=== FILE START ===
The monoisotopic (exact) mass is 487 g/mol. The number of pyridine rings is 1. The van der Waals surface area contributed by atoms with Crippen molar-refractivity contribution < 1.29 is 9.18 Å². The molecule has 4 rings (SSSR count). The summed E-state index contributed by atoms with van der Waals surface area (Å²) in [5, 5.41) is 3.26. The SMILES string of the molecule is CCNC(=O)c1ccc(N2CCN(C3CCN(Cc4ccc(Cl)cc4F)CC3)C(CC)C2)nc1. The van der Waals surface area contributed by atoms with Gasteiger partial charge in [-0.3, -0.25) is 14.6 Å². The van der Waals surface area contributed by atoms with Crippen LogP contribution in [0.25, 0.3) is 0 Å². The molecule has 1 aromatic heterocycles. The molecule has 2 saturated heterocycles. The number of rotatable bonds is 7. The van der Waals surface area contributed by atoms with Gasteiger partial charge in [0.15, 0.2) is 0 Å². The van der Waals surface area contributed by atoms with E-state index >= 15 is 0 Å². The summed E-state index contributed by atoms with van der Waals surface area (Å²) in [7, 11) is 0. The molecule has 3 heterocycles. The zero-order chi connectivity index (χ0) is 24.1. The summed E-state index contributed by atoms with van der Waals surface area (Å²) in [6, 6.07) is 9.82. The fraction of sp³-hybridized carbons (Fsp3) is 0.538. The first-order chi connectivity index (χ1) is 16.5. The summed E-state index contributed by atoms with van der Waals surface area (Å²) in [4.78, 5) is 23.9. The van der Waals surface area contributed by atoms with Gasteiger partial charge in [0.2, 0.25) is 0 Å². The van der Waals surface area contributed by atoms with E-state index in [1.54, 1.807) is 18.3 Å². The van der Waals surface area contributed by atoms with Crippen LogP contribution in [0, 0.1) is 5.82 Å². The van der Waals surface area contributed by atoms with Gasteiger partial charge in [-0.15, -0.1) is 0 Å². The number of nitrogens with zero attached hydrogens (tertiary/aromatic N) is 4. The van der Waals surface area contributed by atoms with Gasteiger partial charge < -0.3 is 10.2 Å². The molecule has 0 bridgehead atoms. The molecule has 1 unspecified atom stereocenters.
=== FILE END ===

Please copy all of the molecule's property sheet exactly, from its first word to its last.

The monoisotopic (exact) mass is 487 g/mol. The number of pyridine rings is 1. The van der Waals surface area contributed by atoms with Crippen molar-refractivity contribution < 1.29 is 9.18 Å². The molecule has 4 rings (SSSR count). The summed E-state index contributed by atoms with van der Waals surface area (Å²) in [5, 5.41) is 3.26. The SMILES string of the molecule is CCNC(=O)c1ccc(N2CCN(C3CCN(Cc4ccc(Cl)cc4F)CC3)C(CC)C2)nc1. The van der Waals surface area contributed by atoms with Gasteiger partial charge in [-0.3, -0.25) is 14.6 Å². The van der Waals surface area contributed by atoms with Crippen LogP contribution in [0.25, 0.3) is 0 Å². The molecule has 1 aromatic heterocycles. The molecule has 2 saturated heterocycles. The number of rotatable bonds is 7. The van der Waals surface area contributed by atoms with Gasteiger partial charge in [0.15, 0.2) is 0 Å². The van der Waals surface area contributed by atoms with E-state index >= 15 is 0 Å². The summed E-state index contributed by atoms with van der Waals surface area (Å²) in [7, 11) is 0. The molecule has 3 heterocycles. The zero-order chi connectivity index (χ0) is 24.1. The summed E-state index contributed by atoms with van der Waals surface area (Å²) in [6, 6.07) is 9.82. The fraction of sp³-hybridized carbons (Fsp3) is 0.538. The first-order chi connectivity index (χ1) is 16.5. The summed E-state index contributed by atoms with van der Waals surface area (Å²) in [4.78, 5) is 23.9. The van der Waals surface area contributed by atoms with Gasteiger partial charge in [0.2, 0.25) is 0 Å². The van der Waals surface area contributed by atoms with E-state index in [1.54, 1.807) is 18.3 Å². The van der Waals surface area contributed by atoms with Crippen LogP contribution in [0, 0.1) is 5.82 Å². The van der Waals surface area contributed by atoms with Gasteiger partial charge in [-0.15, -0.1) is 0 Å². The number of nitrogens with zero attached hydrogens (tertiary/aromatic N) is 4. The van der Waals surface area contributed by atoms with Gasteiger partial charge < -0.3 is 10.2 Å². The molecule has 0 bridgehead atoms. The molecule has 1 unspecified atom stereocenters.